Canyon ISD partners with Wild West Wildlife Rehabilitation Center for new food recycling program

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AMARILLO, Texas (KAMR/KCIT) — Canyon ISD has partnered with a local non-profit to make better use of unwanted food that would usually go in the trash.

Robie Lambeth, a kitchen staff employee with CISD set forth in motion an idea that would lead to a new food recycling program at Arden Road Elementary.

“We kind of took that idea of hers and ran with it. At lunch time at the end of their lunch period when they’re finished eating their food, whatever food is left over, any food that they don’t want, they’re able to donate that food and separate it into different bins,” said Halley Holloway, Chartwell’s Resident Dietician with Canyon ISD.

Instead of going into the trash, that food will now go to the animals out at the Wild West Wildlife Rehabilitation Center, which cares for over 2,000 animals.

A partnership that Wild West founder Stephanie Oravetz was more than happy to be a part of.

“We’ve got a lot of animals like opossums, raccoons, porcupines, a lot of things like that will always eat fresh fruit and vegetables while in rehabilitation. It’s going to save us hundreds of dollars throughout the year,” said Oravetz.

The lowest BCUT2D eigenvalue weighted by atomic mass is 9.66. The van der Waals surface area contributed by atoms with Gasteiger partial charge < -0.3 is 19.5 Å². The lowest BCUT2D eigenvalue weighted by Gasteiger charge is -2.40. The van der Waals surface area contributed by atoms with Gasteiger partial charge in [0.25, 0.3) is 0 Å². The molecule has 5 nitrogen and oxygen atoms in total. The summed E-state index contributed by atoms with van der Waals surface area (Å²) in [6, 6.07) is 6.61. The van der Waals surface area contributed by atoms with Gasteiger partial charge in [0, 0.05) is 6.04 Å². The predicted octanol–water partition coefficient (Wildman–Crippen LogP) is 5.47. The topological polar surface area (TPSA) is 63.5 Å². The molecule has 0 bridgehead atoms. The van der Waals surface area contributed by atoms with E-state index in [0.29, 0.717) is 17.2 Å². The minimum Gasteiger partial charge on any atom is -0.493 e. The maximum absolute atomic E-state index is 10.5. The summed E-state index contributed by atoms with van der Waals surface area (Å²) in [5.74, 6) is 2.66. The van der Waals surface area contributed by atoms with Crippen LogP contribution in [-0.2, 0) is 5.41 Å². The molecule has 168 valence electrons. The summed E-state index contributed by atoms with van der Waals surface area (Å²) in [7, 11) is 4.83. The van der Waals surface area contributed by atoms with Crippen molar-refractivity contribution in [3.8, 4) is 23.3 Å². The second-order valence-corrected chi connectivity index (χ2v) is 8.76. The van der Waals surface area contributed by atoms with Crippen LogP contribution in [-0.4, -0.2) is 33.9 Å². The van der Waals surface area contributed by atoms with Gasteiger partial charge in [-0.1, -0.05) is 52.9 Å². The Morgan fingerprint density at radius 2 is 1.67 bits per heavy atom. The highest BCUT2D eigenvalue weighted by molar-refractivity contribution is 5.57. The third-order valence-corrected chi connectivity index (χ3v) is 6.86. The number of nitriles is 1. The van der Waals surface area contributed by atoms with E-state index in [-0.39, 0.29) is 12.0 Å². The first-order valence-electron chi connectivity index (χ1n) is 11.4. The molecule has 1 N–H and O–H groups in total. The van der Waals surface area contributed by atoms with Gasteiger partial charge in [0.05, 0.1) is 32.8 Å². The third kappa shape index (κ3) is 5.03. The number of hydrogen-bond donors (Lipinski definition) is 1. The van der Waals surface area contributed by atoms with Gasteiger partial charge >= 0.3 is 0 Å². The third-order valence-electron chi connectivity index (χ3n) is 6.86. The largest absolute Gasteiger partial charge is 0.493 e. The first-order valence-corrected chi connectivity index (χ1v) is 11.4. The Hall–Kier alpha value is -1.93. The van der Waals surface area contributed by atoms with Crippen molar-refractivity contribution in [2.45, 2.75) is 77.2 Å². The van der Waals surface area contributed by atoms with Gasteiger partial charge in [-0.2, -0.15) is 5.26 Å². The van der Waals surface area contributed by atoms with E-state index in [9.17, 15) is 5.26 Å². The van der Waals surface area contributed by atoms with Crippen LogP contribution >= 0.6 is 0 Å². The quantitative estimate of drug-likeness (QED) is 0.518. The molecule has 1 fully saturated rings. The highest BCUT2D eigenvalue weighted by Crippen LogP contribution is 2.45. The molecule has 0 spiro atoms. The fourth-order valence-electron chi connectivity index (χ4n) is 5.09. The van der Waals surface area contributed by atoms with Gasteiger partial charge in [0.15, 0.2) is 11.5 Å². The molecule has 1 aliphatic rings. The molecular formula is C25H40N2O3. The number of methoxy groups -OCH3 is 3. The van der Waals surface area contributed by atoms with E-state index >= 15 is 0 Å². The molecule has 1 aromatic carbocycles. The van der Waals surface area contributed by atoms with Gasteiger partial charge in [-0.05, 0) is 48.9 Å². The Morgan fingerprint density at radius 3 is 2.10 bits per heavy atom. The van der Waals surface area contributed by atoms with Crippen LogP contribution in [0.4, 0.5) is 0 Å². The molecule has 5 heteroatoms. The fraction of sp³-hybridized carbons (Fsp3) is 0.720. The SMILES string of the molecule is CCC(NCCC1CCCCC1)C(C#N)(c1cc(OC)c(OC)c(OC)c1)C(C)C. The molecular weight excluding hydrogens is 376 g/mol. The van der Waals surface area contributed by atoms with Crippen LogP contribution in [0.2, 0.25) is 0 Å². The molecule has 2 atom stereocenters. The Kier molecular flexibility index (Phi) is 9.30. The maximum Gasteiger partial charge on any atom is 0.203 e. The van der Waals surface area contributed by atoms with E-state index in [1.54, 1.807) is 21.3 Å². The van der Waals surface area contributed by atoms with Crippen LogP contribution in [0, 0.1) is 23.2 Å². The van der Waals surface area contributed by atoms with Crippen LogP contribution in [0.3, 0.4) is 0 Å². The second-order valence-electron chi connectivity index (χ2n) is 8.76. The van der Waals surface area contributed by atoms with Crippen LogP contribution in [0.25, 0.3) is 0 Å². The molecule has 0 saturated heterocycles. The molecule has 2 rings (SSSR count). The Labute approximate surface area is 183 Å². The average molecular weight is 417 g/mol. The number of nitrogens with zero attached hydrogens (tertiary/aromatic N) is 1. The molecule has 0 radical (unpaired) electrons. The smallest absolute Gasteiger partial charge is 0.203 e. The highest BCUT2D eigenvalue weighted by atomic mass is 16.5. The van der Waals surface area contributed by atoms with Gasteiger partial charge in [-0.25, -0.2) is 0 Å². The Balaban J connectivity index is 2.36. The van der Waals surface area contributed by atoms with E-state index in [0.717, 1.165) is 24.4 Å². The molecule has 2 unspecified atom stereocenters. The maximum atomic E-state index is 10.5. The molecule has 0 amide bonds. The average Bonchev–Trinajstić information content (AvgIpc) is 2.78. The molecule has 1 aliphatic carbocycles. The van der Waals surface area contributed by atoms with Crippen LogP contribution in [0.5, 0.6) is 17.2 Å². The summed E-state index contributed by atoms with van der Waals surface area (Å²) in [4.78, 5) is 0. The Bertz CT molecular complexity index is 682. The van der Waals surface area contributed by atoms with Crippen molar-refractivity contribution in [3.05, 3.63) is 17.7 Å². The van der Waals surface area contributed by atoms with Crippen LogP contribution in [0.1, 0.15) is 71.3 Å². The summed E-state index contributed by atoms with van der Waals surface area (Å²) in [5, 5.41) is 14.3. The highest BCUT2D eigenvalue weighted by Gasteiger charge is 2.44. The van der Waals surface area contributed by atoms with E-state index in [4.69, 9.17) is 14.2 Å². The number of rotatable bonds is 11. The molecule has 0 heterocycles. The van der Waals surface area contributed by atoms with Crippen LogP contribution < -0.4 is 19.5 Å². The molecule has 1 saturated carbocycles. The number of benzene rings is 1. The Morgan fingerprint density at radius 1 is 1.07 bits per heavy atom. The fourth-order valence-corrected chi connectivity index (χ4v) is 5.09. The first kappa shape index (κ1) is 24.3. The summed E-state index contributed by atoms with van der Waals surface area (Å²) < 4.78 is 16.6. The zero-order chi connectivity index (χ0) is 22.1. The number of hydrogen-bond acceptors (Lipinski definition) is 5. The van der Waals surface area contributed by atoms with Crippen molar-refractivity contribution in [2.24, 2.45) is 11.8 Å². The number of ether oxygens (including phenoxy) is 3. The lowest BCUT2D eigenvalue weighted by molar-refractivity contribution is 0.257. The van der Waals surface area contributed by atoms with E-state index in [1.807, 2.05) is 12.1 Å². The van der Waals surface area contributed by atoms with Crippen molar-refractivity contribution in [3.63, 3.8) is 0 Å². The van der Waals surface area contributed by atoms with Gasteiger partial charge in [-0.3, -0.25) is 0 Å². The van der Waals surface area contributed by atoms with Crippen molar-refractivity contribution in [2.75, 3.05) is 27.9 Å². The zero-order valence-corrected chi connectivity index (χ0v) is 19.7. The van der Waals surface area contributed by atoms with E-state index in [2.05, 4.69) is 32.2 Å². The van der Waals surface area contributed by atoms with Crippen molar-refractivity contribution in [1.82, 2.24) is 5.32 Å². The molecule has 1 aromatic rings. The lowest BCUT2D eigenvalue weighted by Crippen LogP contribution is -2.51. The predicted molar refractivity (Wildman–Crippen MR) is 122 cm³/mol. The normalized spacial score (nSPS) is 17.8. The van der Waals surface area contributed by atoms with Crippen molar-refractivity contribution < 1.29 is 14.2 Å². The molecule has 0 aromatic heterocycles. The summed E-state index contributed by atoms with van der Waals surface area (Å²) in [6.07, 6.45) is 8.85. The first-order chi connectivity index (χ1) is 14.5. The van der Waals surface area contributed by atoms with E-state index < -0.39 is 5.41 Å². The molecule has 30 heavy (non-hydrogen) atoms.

Holloway said because of COVID-19, this program’s timing is perfect.

“In the past what we’ve had is we’ve had a table in the cafeteria where children can put uneaten, unwanted food that they can share with their friends. This year because we are more cautious of germs we are not allowed to have that. This was just a great idea,” said Holloway.

“It shows the kids the importance of recycling or how they can give back in their community because we as a community should take care of our community and we should start to teach kids that at a young age,” said Oravetz.

The program was made possible thanks to a grant through the Wal-Mart Foundation.

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